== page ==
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Wild date palm
Scientific name:
Phoenix reclinata
Local names:
Boni (Gonyooriya); Boran (Meti); Digo (Mchindu); English (wild date palm); Giriama (Mkindu); Kamba (Mukindu); Kikuyu (Mukindu); Kipsigis (Sosiyot); Luhya (Kumukhendu); Marachi (Lushindu); Luo (Othith); Maasai (Oltukai); Malakote (Gedo); Orma (Konchor); Pokomo (Mkindu); Samburu (Lekawai); Sanya (Itkindi); Somali (Alool); Swahili (Mkindu); Taita (Kigangachi); Taveta (Mhongana); Teso (Emusogot); Turkana (Nakadoki).
General distribution in Kenya:
Found throughout tropical Africa. In high rainfall areas it grows on open rocky hillsides and cliffs, as well as in rain forests, but only along river-courses in dry country. Widely distributed in Kenya; cultivated in towns as ornamental. Often growing in dense clumps along watercourses and at forest edges.
Distribution of Phoenix reclinata in Kenya
© Maundu P. and Bo Tengnas. (2005). Useful trees and shrubs for Kenya, World Agroforestry Centre.

Wild date palm
© Bo Tengnas
General Information about the Tree:
P. reclinata is a clump-forming palm; it may be solitary but is usually found growing in colonies. It grows throughout tropical Africa in humid lowland woodlands, highland forests and on open, rocky hillsides. It occasionally grows in grasslands with a high water table. The leaf stems (rachis) are used to make traditional beds (Somali). It is over-exploited in northern and north-eastern Kenya for its use in handicrafts.

Biophysical Limits:
Altitude ranges between 0 and 2,600 m and occasionally higher. Mean annual rainfall is between 500 - 1 500 mm and is found in agro-ecological zones II - VII (only riverine in driest areas).
Propagation and Tree Management
Seedlings and suckers are used for propagation. You may remove leaf stalks and root suckers for ornamentals. They may be established in mixed systems, amenity gardens, and along watercourses.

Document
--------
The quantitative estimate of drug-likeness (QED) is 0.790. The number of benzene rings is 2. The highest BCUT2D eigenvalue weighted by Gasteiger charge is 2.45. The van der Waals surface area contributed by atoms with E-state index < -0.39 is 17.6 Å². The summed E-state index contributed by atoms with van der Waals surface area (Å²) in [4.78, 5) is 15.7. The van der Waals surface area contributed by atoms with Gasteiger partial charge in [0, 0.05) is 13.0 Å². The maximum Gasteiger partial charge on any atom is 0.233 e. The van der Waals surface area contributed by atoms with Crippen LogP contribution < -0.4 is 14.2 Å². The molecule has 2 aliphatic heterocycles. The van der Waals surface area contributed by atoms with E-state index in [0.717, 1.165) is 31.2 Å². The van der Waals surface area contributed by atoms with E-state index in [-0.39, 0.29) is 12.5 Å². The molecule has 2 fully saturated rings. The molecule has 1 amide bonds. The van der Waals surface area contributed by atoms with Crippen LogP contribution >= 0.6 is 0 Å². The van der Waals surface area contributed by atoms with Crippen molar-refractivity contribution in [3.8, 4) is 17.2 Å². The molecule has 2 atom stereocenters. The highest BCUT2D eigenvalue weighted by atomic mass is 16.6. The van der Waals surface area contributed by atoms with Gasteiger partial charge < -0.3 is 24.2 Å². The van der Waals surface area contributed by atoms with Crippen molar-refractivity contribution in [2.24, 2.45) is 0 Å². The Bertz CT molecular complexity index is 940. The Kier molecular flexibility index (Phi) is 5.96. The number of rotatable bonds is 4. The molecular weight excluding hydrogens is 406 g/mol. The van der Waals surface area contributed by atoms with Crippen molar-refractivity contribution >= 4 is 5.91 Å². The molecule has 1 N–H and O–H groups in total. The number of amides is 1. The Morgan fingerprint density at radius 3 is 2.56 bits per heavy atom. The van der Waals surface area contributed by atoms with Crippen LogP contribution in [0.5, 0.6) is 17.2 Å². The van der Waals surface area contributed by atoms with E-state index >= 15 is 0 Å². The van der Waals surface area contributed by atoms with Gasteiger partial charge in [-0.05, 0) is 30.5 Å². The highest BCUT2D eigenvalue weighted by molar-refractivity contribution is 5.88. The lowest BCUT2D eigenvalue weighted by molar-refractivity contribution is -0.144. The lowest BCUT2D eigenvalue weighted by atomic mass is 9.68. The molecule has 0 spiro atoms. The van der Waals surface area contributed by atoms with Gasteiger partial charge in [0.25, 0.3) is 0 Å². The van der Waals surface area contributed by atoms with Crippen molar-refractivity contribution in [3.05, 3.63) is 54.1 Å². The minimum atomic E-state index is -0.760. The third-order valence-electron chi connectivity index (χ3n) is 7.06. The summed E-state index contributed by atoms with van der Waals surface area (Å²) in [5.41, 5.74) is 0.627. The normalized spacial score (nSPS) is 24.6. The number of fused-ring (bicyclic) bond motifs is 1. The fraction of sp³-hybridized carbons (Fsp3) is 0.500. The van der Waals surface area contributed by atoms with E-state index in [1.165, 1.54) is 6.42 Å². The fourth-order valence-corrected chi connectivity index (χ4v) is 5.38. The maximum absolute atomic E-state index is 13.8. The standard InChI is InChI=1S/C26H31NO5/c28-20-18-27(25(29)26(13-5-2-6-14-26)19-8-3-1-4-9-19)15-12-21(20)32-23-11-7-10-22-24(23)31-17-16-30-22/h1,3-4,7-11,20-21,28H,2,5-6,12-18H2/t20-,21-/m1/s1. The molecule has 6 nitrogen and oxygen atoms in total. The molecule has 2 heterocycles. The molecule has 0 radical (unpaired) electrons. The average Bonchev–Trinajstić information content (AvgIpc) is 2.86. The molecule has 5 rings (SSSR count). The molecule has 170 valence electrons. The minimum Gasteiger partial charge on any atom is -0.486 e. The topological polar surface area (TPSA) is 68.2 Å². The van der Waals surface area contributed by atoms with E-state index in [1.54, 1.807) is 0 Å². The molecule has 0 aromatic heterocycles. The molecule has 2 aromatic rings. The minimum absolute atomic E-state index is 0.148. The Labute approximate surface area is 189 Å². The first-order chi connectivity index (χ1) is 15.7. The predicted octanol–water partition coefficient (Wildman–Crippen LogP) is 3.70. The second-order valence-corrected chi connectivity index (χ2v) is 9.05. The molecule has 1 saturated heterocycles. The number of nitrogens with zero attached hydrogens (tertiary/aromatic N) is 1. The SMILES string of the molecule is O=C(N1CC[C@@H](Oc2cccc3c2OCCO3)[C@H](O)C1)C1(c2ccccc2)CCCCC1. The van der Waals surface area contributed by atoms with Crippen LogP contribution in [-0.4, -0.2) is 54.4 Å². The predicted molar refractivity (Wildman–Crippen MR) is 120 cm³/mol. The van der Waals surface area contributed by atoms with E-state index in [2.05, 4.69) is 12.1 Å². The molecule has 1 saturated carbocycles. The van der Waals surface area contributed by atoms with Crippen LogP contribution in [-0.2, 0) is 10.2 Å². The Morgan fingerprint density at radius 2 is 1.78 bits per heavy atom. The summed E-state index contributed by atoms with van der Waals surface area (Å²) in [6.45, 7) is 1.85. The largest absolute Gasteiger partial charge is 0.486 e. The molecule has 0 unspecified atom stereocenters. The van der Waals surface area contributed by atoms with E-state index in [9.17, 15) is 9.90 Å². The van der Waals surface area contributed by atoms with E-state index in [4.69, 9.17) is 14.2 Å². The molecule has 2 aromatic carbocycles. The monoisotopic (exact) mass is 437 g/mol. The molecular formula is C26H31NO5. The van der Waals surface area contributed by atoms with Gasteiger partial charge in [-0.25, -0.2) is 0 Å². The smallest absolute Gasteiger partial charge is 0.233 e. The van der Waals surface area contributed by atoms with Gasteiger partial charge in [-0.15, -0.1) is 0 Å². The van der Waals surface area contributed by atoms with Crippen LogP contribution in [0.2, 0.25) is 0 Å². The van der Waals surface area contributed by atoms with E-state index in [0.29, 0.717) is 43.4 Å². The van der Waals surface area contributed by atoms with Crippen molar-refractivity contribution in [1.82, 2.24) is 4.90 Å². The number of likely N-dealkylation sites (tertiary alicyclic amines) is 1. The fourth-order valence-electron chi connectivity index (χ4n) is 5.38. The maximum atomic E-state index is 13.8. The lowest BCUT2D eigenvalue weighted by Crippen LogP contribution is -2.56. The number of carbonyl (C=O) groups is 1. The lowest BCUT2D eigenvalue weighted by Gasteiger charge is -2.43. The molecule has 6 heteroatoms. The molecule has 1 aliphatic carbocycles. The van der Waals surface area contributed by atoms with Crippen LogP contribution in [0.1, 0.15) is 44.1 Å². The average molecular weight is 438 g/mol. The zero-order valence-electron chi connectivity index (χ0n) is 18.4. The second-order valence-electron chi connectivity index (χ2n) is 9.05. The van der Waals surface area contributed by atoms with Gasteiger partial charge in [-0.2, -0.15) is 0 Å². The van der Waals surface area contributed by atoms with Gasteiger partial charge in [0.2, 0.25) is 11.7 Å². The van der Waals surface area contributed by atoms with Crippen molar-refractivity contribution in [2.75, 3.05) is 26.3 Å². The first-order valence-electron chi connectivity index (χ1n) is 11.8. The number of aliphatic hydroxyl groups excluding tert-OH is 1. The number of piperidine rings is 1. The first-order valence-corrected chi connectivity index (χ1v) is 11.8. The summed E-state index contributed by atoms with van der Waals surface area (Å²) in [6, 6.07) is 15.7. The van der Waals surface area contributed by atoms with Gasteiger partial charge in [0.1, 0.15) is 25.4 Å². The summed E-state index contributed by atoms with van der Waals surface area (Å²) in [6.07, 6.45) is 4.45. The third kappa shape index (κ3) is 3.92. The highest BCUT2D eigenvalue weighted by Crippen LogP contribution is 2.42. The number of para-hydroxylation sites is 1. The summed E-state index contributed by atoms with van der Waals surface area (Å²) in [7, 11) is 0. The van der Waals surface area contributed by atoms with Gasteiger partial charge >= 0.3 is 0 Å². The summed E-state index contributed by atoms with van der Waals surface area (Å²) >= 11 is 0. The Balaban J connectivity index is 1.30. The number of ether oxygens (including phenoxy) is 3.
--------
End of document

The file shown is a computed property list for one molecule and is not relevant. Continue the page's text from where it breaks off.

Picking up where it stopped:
• Food: Buds may be eaten raw or cooked as a vegetable. The heart of the crown is eaten, and the fruit is also edible.
  • Fodder: Leaves are eaten by elephants, and the fruit is food for many wild animals.
  • Fuel: Wood is suitable for production of charcoal.
  • Fibre: Mats, rope, baskets and string can be made from the fibres of young, unexpanded leaves in immature palms, while the midribs of mature leaves are used to make baskets and roofing material. Fibres from the stem are made into brushes and brooms, and in the Cape region of South Africa, leaves are used in making the kilts of Xhosa boys taking part in initiation ceremonies.
  • Timber: The wood, which is resistant to white ants and fungi, is used for hut building, making doors, windows and fence posts.
  • Gum or resin: Roots of P. reclinata yield a gum.
  • Tannin or dyestuff: Leaves yield a useful dye, and roots contain tannin.
  • Alcohol: A palm wine can be brewed from the fermented sap obtained from trees.
  • Medicine: Parts of the tree are used as a remedy for pleurisy.

  • It can be used in soil conservation by controlling soil erosion.
  • It is also used for ornamental purposes.
Pests and Diseases
The tree may be destroyed by the larvae of the butterfly, Zophopetes dysmephilai, which feed on the leaves.
Information Source Links
  • Beentje HJ. 1994. Kenya trees, shrubs and lianas. National Museums of Kenya.
  • Bein E. 1996. Useful trees and shrubs in Eritrea; Regional Soil Conservation Unit (RSCU), Nairobi, Kenya
Wild date palm
Occurring worldwide, most fungi are largely invisible to the naked eye, living for the most part in soil, dead matter, and as symbionts of plants, animals, or other fungi. They perform an essential role in all ecosystems in decomposing organic matter and are indispensable in nutrient cycling and exchange. Some fungi become noticeable when fruiting, either as mushrooms or molds.

Fungi are responsible for a range of serious plant diseases such as blight, grey mould, bunts, powdery mildew, and downy mildew. Crops of all kinds often suffer heavy losses.

Fungal plant diseases are usually managed with applications of chemical fungicides or heavy metals. In some cases, conventional breeding has provided fungus resistantcultivars.

Besides combatting yield losses, preventing fungal infection keeps crops free of toxic compounds produced by some pathogenic fungi. These compounds, often referred to as mycotoxins, can affect affect the immune system and disrupt hormone balances. Some mycotoxins are carcinogenic.